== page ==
One of the most common complaints of patients in the ER is abdominal pain, and as a recent article at TIME.com details, diagnosis is rarely straightforward. It is important to understand that the ER is different from other places where healthcare is provided. ER physicians see a broad spectrum of disease – from the insignificant to the life-threatening. There are great time constraints in the ER, as well, and follow-up care is hard to arrange (and may be unreliable) so there is pressure for a definitive diagnosis in a single encounter.
Physicians considering the CT scan to assist with diagnosis for abdominal pain or other illness and injuries should consider three questions:
1. Is CT the right test to do for this patient?
Many ER physicians are good at a answering this question, but it is also helpful to remember that the best expert on appropriate use is one phone call away: the radiologist. Having the patient’s EMR handy is important, too, in reporting how many CT scans this patient may have had historically, since this is a data-point in choosing whether or not to do CT. A national registry of individual patient cumulative radiation dose is coming to the U.S., similar to the one that now exists in the EEU, but it is not here yet.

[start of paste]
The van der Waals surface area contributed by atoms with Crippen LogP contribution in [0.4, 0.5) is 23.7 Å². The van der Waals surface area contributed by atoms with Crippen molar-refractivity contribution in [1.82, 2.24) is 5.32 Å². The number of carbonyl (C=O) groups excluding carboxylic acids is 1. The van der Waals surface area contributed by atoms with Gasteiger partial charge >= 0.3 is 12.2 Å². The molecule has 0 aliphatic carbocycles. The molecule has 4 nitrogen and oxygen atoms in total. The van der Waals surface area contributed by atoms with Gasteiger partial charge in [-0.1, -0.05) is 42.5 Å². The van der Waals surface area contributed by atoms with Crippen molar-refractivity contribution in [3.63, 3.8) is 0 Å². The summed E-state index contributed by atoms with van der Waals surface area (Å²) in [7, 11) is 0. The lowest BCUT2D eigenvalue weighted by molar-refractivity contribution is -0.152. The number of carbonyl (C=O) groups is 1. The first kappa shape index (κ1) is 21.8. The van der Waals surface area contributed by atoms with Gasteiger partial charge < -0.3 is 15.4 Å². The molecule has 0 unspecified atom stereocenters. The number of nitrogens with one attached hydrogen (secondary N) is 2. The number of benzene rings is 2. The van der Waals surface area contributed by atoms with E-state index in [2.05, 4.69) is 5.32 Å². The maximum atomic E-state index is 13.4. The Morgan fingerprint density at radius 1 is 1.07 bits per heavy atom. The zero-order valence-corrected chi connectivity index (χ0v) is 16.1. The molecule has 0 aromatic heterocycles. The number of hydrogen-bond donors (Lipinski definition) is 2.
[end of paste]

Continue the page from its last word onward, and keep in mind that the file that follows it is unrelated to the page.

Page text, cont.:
2. If CT is the right test, what kind of CT?
With contrast or without? Oral contrast or not? Positive oral contrast or negative? One pass or three? Arterial or portal venous phase? Abdomen only or abdomen plus pelvis? Again, the radiologist is a valuable consultant for getting the most information about the patient’s condition at the least radiation cost.
3. How can the CT scan be done with the lowest possible radiation dose?
Finally, once the kind of CT exam is decided, how can it be done with the lowest possible radiation dose without compromising the diagnostic value of the scan. A well-informed radiologist can reduce the radiation dose per scan by up to 60 percent. For example, CT of the urinary tract with contrast now can be achieved in a single pass. Careful attention to CT imaging parameters can radically lower dose (low kVp, modulated mA, etc.). Limiting the length of the scan on the patient and careful centering of the patient by the tech can greatly reduce dose. In addition, newer scanners combine better detectors with more complex reconstruction algorithms to substantially lower dose and CT scan radiation risks.